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Estate Planning Basics: What Is a Will and Who Should Have One?

Attorney Cheri Dorsey continues our series on estate planning basics, discussing the importance of will and who should have one.


Tim Maurer:

Tim Maurer back with another episode of Ask Buckingham, a new video podcast designed to bring clarity in the midst of confusion by connecting your great personal finance questions with straightforward answers from industry thought leaders.

Today’s question will be answered by Cheri Dorsey, an estates and trust attorney at the firm she co-founded, Sessa and Dorsey. And Cheri, of the three most important documents in estate planning, the foremost among them might be the proverbial last will and testament, but it’s not just proverbial. It’s a present reality, and very important. What exactly does a will do?

Cheri Dorsey:

The primary purpose of a will is to dispose of your probate assets. Any assets that you own in your individual name, where there is not a beneficiary designation on that asset, like an IRA or a life insurance policy, is going to be distributed pursuant to the terms of your will.

Otherwise, if you don’t have a will, there is a statute that’s going to provide how those assets are distributed. Most people would like to have a will so they can actually control the disposition of your assets.

In the will, you also can name the executor of your estate. That is the person who’s going to have the legal authority, once you’ve passed, to make sure that the terms of the will are carried out and all the assets get to where they really need to go.

Tim Maurer:

All right. Now, Cheri, you did start using a couple big, lawyerly words on us there. I think I heard disposition somewhere in there. But you started off with probate. What exactly is probate, and a probate estate?

Cheri Dorsey:

Sure. The probate process is the process by which assets are distributed from a decedent’s name. When a person passes away, if they have assets still in their name, the only way to pass those assets out of a decedent’s name is this probate process.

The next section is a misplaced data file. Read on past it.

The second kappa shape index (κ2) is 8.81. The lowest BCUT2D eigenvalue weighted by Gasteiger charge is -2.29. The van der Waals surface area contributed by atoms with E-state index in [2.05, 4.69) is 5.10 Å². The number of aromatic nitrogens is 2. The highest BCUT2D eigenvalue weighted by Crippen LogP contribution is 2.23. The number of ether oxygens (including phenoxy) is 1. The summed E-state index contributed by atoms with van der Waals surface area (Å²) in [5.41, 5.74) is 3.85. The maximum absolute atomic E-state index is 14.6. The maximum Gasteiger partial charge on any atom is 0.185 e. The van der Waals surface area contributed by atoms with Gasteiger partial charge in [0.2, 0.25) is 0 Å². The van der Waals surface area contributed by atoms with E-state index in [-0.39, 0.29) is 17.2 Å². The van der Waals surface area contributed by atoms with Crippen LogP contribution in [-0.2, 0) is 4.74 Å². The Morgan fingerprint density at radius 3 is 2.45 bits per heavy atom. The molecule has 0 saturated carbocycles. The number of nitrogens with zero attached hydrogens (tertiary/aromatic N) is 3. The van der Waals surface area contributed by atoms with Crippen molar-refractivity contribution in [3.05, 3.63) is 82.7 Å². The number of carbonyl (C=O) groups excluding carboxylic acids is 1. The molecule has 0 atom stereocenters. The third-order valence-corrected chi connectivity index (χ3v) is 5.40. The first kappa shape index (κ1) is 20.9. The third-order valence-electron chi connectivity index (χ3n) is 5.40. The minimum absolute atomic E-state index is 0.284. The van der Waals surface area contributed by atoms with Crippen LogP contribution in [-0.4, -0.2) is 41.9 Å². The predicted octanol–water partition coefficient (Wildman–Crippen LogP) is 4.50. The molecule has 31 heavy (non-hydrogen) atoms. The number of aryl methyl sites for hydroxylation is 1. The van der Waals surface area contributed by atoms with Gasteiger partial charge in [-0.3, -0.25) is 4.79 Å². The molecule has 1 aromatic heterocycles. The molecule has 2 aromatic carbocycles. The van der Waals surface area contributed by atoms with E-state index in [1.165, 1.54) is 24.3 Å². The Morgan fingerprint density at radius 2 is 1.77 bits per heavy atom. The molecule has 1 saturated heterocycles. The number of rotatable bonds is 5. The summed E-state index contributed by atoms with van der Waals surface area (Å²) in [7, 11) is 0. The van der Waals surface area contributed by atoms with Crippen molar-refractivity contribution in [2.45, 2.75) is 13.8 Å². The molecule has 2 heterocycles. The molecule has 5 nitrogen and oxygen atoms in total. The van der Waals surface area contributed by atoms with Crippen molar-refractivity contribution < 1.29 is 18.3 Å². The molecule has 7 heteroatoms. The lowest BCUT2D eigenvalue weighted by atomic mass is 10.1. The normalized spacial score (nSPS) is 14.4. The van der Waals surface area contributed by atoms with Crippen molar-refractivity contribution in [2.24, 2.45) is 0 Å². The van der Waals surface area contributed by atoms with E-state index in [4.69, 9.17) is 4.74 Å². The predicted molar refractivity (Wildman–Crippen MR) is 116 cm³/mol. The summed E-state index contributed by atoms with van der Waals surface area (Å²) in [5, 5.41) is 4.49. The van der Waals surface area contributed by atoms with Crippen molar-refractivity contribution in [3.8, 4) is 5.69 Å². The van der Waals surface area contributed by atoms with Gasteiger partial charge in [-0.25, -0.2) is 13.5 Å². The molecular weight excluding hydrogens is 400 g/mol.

Generally, that means that a petition for probate is filed with the court, and the court then appoints a legal authority, a person who has the responsibility. In Maryland, we call that person the personal representative. In other States, they’re oftentimes called the executor.

That probate process is the process by which the executor transfers those assets out of a deceased person’s name, and gets those assets to the intended recipients.

Tim Maurer:

Got it. So the will is what gives the guidance to take assets from someone who was formerly living, is no longer. It goes into their estate, a bucket just holding all of their stuff, and the will gives the instructions on how those assets should get wherever they’re going to go. Is that the basic idea?

Cheri Dorsey:

That’s exactly right, Tim.

Tim Maurer:

Okay. So then, who should have a will and who doesn’t need one?

Cheri Dorsey:

Really, everyone should have a will. The will really, in addition to disposing of the assets, in a will you can also make your wishes known as far as burial or cremation is concerned. You can dispose of your tangible, personal property. Which, everybody generally has some personal belongings.

A lot of people say, “Well, I don’t have significant assets. I don’t need a will.” But every living person really has belongings and assets and things that they want to distribute. And so, really everyone should have a will.

Now, if you are married and your assets are titled jointly with your spouse, all your assets are titled jointly, your home, your cars, your bank accounts, et cetera, that will might not actually need to come into play for the disposition of the assets. But still, you may have tangible belongings that get distributed through your will. So really, I don’t think there’s anyone who shouldn’t have a will.